It is also an opportunity to dig into the issues that have contributed to people being in these situations and show the kids a less glamorous but very human side of the city. We use challenges, discussions, and worksheets to help the kids put themselves in the shoes of those they are interacting with. It is always really interesting to hear the responses. Sometimes you get tears, some offer compelling insights for being so young, and you can tell that the act of service makes the kids feel great. 

So obviously, your training as an artist informs your work as a tour guide. Does it work the other way around, too?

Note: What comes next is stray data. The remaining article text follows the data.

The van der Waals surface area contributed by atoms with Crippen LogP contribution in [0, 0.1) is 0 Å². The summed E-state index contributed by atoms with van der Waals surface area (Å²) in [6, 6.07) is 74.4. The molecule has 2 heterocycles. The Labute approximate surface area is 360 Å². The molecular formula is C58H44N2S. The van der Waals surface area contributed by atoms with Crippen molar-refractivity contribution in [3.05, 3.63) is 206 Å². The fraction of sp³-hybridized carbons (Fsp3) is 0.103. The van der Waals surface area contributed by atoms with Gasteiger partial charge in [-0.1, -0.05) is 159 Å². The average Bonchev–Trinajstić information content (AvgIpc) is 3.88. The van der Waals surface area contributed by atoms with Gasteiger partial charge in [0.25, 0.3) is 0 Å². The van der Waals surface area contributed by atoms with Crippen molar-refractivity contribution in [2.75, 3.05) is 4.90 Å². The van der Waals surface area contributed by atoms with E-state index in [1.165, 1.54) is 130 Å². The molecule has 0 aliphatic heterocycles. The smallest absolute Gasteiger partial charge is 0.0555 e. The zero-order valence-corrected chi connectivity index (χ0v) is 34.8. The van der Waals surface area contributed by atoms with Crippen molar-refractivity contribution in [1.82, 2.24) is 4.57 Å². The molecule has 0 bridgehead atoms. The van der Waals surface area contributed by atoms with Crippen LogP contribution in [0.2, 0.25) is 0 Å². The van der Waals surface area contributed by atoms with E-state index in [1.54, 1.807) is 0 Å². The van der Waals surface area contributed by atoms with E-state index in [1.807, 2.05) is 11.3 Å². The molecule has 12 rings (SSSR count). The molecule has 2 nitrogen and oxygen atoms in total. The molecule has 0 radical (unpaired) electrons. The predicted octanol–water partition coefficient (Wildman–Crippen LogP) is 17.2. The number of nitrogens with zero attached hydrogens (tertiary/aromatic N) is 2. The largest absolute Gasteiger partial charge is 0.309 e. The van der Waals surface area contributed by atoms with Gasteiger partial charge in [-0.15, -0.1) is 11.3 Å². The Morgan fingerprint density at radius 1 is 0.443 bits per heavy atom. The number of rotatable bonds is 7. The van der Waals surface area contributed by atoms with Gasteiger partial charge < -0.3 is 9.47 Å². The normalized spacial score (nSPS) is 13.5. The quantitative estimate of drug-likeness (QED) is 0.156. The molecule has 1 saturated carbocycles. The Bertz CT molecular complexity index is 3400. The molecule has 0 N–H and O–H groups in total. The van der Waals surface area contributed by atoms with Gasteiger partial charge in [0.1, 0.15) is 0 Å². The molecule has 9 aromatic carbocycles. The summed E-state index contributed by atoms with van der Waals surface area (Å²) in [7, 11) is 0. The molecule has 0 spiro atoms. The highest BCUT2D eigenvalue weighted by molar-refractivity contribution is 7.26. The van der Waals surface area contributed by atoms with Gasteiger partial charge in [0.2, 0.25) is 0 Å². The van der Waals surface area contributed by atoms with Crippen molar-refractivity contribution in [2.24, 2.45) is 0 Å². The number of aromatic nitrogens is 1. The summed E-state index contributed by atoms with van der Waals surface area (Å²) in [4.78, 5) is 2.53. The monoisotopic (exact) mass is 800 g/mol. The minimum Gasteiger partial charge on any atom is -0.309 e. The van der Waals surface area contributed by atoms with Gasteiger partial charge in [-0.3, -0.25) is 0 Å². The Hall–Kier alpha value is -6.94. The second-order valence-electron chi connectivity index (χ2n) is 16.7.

Yes, definitely.

I now find myself applying the IB methodology to my own art projects. When I’m planning through to the completion of the project, I find myself thinking in terms of the IB framework.

I like to start my projects with an action plan and ask myself the same questions I offer to the students, like “How do I know when I’m finished?” I use these strategies in my life. I try my best to give something meaningful to all the students on my trips, but I get a lot out of this job, too. 

A huge thanks to Andy for taking the time to share his insight! His dedication and passion help bring our Prague itinerary to life! You can check out his art here and follow him on Instagram to keep tabs on workshops, shows, and new creations! 

Stay tuned in the coming weeks and months as we share more stories from our trip leaders worldwide!